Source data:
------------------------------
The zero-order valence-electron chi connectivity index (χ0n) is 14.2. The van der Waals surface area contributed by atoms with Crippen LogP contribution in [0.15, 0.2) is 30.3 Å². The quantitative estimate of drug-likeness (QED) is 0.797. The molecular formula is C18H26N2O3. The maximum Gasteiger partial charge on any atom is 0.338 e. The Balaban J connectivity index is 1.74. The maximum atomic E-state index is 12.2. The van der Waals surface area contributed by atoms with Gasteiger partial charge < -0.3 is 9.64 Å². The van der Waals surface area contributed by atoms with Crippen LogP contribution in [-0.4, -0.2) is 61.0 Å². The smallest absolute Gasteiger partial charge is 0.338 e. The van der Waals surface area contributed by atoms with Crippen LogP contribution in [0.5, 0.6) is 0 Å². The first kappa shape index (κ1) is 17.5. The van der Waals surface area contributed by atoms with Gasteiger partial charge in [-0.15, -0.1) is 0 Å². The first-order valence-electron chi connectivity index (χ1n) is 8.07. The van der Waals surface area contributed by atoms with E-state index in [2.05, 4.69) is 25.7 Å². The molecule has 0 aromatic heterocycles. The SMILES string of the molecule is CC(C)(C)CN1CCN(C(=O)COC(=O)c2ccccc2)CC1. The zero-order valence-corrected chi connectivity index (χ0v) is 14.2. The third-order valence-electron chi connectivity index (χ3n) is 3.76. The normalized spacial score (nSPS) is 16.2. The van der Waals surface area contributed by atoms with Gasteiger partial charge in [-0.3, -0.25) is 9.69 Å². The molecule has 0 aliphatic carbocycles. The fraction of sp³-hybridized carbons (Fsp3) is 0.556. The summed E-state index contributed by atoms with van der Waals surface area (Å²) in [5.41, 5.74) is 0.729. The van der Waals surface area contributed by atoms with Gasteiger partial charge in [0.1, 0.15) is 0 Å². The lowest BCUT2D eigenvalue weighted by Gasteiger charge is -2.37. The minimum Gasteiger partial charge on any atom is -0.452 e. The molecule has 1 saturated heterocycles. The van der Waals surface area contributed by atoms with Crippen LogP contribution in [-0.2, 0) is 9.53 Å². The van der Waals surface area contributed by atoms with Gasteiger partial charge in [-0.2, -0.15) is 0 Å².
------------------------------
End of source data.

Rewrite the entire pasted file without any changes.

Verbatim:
The zero-order valence-electron chi connectivity index (χ0n) is 14.2. The van der Waals surface area contributed by atoms with Crippen LogP contribution in [0.15, 0.2) is 30.3 Å². The quantitative estimate of drug-likeness (QED) is 0.797. The molecular formula is C18H26N2O3. The maximum Gasteiger partial charge on any atom is 0.338 e. The Balaban J connectivity index is 1.74. The maximum atomic E-state index is 12.2. The van der Waals surface area contributed by atoms with Gasteiger partial charge < -0.3 is 9.64 Å². The van der Waals surface area contributed by atoms with Crippen LogP contribution in [-0.4, -0.2) is 61.0 Å². The smallest absolute Gasteiger partial charge is 0.338 e. The van der Waals surface area contributed by atoms with Crippen LogP contribution in [0.5, 0.6) is 0 Å². The first kappa shape index (κ1) is 17.5. The van der Waals surface area contributed by atoms with Gasteiger partial charge in [-0.15, -0.1) is 0 Å². The first-order valence-electron chi connectivity index (χ1n) is 8.07. The van der Waals surface area contributed by atoms with E-state index in [2.05, 4.69) is 25.7 Å². The molecule has 0 aromatic heterocycles. The SMILES string of the molecule is CC(C)(C)CN1CCN(C(=O)COC(=O)c2ccccc2)CC1. The zero-order valence-corrected chi connectivity index (χ0v) is 14.2. The third-order valence-electron chi connectivity index (χ3n) is 3.76. The normalized spacial score (nSPS) is 16.2. The van der Waals surface area contributed by atoms with Gasteiger partial charge in [-0.3, -0.25) is 9.69 Å². The molecule has 0 aliphatic carbocycles. The fraction of sp³-hybridized carbons (Fsp3) is 0.556. The summed E-state index contributed by atoms with van der Waals surface area (Å²) in [5.41, 5.74) is 0.729. The van der Waals surface area contributed by atoms with Gasteiger partial charge in [0.1, 0.15) is 0 Å². The lowest BCUT2D eigenvalue weighted by Gasteiger charge is -2.37. The minimum Gasteiger partial charge on any atom is -0.452 e. The molecule has 1 saturated heterocycles. The van der Waals surface area contributed by atoms with Crippen LogP contribution in [-0.2, 0) is 9.53 Å². The van der Waals surface area contributed by atoms with Gasteiger partial charge in [-0.2, -0.15) is 0 Å².